If the regulation does survive opposition, it would codify what already should be standard practice for all pharmacists, everyone agrees.
However, to help make more time for pharmacists to do this, the pharmacy board also passed a rule allowing druggists to train unlicensed technicians for the mechanical functions of dispensing medication, under a pharmacist's direct supervision.
To those who question whether all this is really necessary, pharmacy advocates point out that the U.S. spends $600 billion every year on health care, 8% of it on prescription drugs. Activist pharmacists can assure that that money is well spent, and even save money in the long run, they contend.
David Sclar, assistant professor of pharmacy at USC, says this is especially true for the chronically ill, people who must take medicines regularly for their entire lives. It's known, he noted, that 40% to 50% of the people on medication for chronic illness stop taking their medicine within the first year.
A diabetic or hypertension patient who does this is likely to end up in the hospital at a cost of thousands of dollars, Sclar said, when if the pharmacist had mailed him drug refill reminders that might not have happened.
Similarly, a pharmacist who works closely with doctors could increase patient compliance by, for instance, suggesting that the doctor prescribe pills that need be taken only twice a day instead of more frequently.
Who Will Pay?
Some worry, though, about who will pay for the expanded services. Diane Giaquinta, director of pharmacy services for Blue Cross of California, noted that someone needs to do studies of whether such services really do save insurers money.
"Right now, no one is paying the pharmacist to act in a service function," Sclar acknowledged. "The pharmacy is being reimbursed for a dispensing function only."
Nichol contends that long-term customer loyalty and repeated purchases because of the extra service will make extra pharmacy services pay for themselves. Working with Long's Drug Stores, which has more than 200 stores in California, he has done two separate studies of over-the-counter drug purchases to test that idea.
The first study--a report on the second is still incomplete--placed a pharmacy intern near the over-the-counter drugs to advise customers on their purchases. The study found that 7% of the people would have used the wrong medication, that 55% changed the drug they purchased based on the encounter, and that 25% bought extra drugs they wouldn't have bought without it.
Stephen Roath, executive vice president of Long's, said he is skeptical that a retailer could justify higher prices overall to pay for the pharmacist's time.
"About the only way you could justify the rather large expense of the professional in the over-the-counter aisles is to justify that the added purchases or the loyalty provided because of the service would allow you to pay for that (pharmacist's) time through the product itself," Roath said. "I don't think it's reasonable to ask the consumer to pay for a service for which they can't really understand the benefit."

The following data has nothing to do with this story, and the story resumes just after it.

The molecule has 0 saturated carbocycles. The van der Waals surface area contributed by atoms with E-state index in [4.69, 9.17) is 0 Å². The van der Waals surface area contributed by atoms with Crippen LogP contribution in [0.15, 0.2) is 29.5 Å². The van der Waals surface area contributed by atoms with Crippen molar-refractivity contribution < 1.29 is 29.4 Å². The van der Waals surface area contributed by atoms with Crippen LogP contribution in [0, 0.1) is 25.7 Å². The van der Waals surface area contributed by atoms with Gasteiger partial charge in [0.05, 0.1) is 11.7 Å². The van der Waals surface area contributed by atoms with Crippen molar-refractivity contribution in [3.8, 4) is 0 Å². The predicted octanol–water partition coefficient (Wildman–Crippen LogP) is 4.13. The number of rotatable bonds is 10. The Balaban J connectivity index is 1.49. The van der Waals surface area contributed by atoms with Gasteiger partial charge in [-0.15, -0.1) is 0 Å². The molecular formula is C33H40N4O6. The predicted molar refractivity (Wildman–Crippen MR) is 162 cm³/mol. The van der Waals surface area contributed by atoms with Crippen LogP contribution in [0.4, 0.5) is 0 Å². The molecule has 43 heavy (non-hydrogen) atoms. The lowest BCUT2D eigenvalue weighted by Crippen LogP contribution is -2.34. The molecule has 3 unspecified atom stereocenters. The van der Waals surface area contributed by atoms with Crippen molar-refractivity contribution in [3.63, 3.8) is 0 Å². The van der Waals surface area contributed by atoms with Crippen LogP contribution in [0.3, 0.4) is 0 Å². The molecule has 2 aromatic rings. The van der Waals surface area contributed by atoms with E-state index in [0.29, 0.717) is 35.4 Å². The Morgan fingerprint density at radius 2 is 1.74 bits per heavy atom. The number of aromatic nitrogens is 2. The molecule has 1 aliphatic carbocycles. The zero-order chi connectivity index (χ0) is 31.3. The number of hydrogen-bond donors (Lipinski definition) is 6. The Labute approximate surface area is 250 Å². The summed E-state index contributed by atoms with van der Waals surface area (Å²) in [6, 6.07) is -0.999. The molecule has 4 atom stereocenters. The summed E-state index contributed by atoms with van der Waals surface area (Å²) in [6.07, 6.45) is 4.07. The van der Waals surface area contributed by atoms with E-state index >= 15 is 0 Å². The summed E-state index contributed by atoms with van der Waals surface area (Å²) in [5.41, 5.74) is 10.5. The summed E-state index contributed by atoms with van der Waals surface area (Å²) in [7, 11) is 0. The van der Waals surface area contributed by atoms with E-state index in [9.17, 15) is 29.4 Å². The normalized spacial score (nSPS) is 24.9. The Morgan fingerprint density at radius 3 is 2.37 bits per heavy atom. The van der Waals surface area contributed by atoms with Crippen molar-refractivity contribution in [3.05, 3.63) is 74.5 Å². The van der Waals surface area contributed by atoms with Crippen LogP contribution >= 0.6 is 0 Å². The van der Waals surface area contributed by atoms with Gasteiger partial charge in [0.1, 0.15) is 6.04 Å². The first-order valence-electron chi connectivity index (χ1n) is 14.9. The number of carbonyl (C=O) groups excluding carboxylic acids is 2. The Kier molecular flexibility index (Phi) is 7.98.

Nonetheless, Nichol, Sclar and others remain convinced that such services are essential both to the future of pharmacy and good health care for consumers. As the profession moves toward more of a service orientation, they say, finding a good pharmacy doesn't necessarily mean going to a small store rather than a large chain.
"What is most important is the kinds of services you get," Nichol said. "Is the pharmacist available to provide information? Does he take the time to go over use of the drug and potential problems?"
Grogan suggests making several visits to a pharmacy before deciding to use it, just to see how the pharmacist interacts with consumers--and whether he or she is accessible at all. Lofholm suggests going in with questions about a drug one already knows about, just to see what the response is.
Sclar adds that, if required by convenience or an insurance company to frequent a pharmacy that isn't service-oriented, a person still can politely press for information and should be prepared to wait for it.
"Consumers can act as change agents by asking for more and more service from pharmacy . . . ," Sclar said. "They have every reason to ask the pharmacist for information and should expect to receive it."
Choosing Your Pharmacy Pharmacists say the ideal pharmacy is one that can answer "yes" to all the following questions. They also say that the ideal outlet may be hard to find. And it may not be the least expensive one around. Pharmacists suggest that if a pharmacy doesn't offer the services indicated below, one should consider talking with the store manager, and that when a suitable store is found, one should stick with it to ensure continuity of care. Is the pharmacist easily available to answer questions? Does he or she talk to customers directly rather than through a counter clerk? With a new prescription, does the pharmacist ask customers about other drugs they are taking and talk about precautions in taking the new drug? Are questions answered enthusiastically? Does the pharmacy keep records on all medications a patient takes? Does the pharmacy respond to customer's special medication needs? Does the pharmacy send reminder cards when it's time for a refill? Is the pharmacist available to give advice about choosing over-the-counter drugs?